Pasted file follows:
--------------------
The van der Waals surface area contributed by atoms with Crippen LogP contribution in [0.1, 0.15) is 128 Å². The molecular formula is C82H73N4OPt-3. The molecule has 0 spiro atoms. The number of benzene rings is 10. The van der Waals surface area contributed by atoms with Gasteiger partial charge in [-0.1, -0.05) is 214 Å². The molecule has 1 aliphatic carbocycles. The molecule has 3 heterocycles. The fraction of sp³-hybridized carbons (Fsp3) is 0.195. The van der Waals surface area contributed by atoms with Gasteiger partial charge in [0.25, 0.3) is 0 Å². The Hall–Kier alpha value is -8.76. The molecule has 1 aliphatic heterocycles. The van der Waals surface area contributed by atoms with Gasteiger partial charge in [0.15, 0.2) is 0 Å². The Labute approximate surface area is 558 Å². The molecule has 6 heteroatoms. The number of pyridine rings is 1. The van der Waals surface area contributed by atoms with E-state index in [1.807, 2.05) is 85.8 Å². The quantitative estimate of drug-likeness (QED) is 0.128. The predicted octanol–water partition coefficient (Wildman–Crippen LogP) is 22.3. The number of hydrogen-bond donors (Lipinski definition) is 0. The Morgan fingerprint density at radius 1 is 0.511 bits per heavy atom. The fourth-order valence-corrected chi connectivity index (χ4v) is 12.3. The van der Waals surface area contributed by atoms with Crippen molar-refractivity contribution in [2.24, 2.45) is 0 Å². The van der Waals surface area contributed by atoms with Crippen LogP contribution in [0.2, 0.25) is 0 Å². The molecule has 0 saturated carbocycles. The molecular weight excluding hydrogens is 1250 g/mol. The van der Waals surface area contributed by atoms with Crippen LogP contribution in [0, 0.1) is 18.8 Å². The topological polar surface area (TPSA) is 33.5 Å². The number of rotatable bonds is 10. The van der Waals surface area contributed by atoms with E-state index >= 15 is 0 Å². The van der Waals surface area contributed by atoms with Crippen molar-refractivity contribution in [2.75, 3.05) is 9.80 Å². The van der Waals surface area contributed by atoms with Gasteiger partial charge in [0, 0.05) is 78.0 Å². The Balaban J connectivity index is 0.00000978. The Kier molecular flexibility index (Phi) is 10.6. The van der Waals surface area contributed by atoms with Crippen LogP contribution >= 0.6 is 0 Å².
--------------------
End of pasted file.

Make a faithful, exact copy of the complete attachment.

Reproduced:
The van der Waals surface area contributed by atoms with Crippen LogP contribution in [0.1, 0.15) is 128 Å². The molecular formula is C82H73N4OPt-3. The molecule has 0 spiro atoms. The number of benzene rings is 10. The van der Waals surface area contributed by atoms with Gasteiger partial charge in [-0.1, -0.05) is 214 Å². The molecule has 1 aliphatic carbocycles. The molecule has 3 heterocycles. The fraction of sp³-hybridized carbons (Fsp3) is 0.195. The van der Waals surface area contributed by atoms with Gasteiger partial charge in [0.25, 0.3) is 0 Å². The Hall–Kier alpha value is -8.76. The molecule has 1 aliphatic heterocycles. The van der Waals surface area contributed by atoms with Gasteiger partial charge in [0.15, 0.2) is 0 Å². The Labute approximate surface area is 558 Å². The molecule has 6 heteroatoms. The number of pyridine rings is 1. The van der Waals surface area contributed by atoms with E-state index in [1.807, 2.05) is 85.8 Å². The quantitative estimate of drug-likeness (QED) is 0.128. The predicted octanol–water partition coefficient (Wildman–Crippen LogP) is 22.3. The number of hydrogen-bond donors (Lipinski definition) is 0. The Morgan fingerprint density at radius 1 is 0.511 bits per heavy atom. The fourth-order valence-corrected chi connectivity index (χ4v) is 12.3. The van der Waals surface area contributed by atoms with Crippen molar-refractivity contribution in [2.24, 2.45) is 0 Å². The van der Waals surface area contributed by atoms with Crippen LogP contribution in [0.2, 0.25) is 0 Å². The molecule has 0 saturated carbocycles. The molecular weight excluding hydrogens is 1250 g/mol. The van der Waals surface area contributed by atoms with Crippen LogP contribution in [0, 0.1) is 18.8 Å². The topological polar surface area (TPSA) is 33.5 Å². The number of rotatable bonds is 10. The van der Waals surface area contributed by atoms with E-state index >= 15 is 0 Å². The van der Waals surface area contributed by atoms with Crippen molar-refractivity contribution in [2.75, 3.05) is 9.80 Å². The van der Waals surface area contributed by atoms with Gasteiger partial charge in [0, 0.05) is 78.0 Å². The Balaban J connectivity index is 0.00000978. The Kier molecular flexibility index (Phi) is 10.6. The van der Waals surface area contributed by atoms with Crippen LogP contribution >= 0.6 is 0 Å².